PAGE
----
|Section Title||Primary information||Description and Notes||Suggested resources|
|Lesson Length||The expected lesson length will be approximately one hour||
Some variation possible.
Assessment Level 1
|Students||The lesson is suitable for KS3 and KS4 students||Since this is a new specification, the lesson is suitable for Year 7 to 9 students and differentiated by outcome|
|Overall Focus||This lesson goes into more detail about how Boolean logic can be used in programming and how it helps with the flow and efficiency.||
Students should be able to understand and show examples of Boolean logic.
|Key words||logic, statements, Boolean, conditional||These words need to be reinforced throughout the series of lessons|
|Assessment||relate boolean logic to program flow||
Evidence here will be student's own work and assessor observations.
|Key Questions||Some questions to get learners thinking about the topics||Some questions about how to improve the effectiveness and efficiency of searching for information.||What function does Boolean logic play in programming? What examples can you see and find to show the way it works. Can you explain what it does and how it helps?|
Students need to show that they are comfortable using logical operators and know when to use them to improve their efficiency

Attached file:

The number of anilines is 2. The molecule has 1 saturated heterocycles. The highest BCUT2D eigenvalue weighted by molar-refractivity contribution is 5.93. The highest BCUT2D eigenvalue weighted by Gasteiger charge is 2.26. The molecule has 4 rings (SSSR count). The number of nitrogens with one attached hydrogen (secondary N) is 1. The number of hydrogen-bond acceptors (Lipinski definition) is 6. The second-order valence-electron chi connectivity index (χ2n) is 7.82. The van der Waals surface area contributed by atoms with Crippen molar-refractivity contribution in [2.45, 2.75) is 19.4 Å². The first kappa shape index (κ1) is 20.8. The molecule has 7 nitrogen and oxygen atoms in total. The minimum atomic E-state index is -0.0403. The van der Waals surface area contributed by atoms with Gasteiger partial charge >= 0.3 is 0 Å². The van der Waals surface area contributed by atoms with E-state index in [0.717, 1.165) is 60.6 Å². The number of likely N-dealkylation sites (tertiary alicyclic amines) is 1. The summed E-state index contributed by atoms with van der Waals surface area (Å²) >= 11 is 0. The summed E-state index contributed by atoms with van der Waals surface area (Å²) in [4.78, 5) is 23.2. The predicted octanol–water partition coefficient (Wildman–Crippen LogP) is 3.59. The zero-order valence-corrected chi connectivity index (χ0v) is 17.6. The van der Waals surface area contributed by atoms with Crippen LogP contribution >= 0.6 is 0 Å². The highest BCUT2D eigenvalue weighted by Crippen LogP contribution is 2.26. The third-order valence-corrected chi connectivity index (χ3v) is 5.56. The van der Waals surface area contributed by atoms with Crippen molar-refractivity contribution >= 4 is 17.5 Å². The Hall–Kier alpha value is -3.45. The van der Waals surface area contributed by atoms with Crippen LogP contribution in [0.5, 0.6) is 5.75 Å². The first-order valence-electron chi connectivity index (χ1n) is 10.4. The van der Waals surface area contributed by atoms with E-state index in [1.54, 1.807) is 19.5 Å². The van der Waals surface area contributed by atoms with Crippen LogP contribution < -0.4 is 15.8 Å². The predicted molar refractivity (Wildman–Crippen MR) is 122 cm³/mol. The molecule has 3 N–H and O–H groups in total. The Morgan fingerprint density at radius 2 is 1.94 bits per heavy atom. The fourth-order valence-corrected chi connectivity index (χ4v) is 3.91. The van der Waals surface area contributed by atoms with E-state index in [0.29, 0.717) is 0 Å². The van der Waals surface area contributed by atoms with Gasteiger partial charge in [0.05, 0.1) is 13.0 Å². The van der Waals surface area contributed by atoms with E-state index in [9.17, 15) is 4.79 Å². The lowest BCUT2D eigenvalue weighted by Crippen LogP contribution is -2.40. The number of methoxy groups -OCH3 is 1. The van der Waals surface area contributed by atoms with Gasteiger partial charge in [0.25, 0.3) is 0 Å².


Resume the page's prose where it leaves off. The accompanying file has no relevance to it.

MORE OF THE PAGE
|If you are using the Learning Machine learning system, students can add their comments and material to this site as evidence of their growing understanding. The site, if used consistently, will show progression via charts of activity and outcomes.|
|Teaching and Learning Elements||
How does this type of logic help with program flow? Can students look at work they created before and look for any boolean logic that they applied. Is it the best use of the logic and what improvements did it make.
Remind yourself of the main elements here.
Introduce the idea of conditional statements and how these can build up flow in programs: ELSE, IF, WHILE etc. Discuss what these terms mean and how they might be used and then look to see if they were correct in their assumptions.
Students can come up with other examples of how this logic might work in situations that are meaningful so as to reinforce situations (i.e. programming) where it might not be so obvious.
|Lesson Structure||Possible structure||
Boolean logic is everywhere, or so it seems. What other examples are there? What difference can it make to your day to day activities? How far can you get through a day using only Boolean logic.
|Homework||Students can write examples of these terms and how they apply to real life situations they have experienced. Continue from previous lesson.||Students can vary their homework depending on their level of understanding||Students can continue to document their experience on their portfolio system for assessment|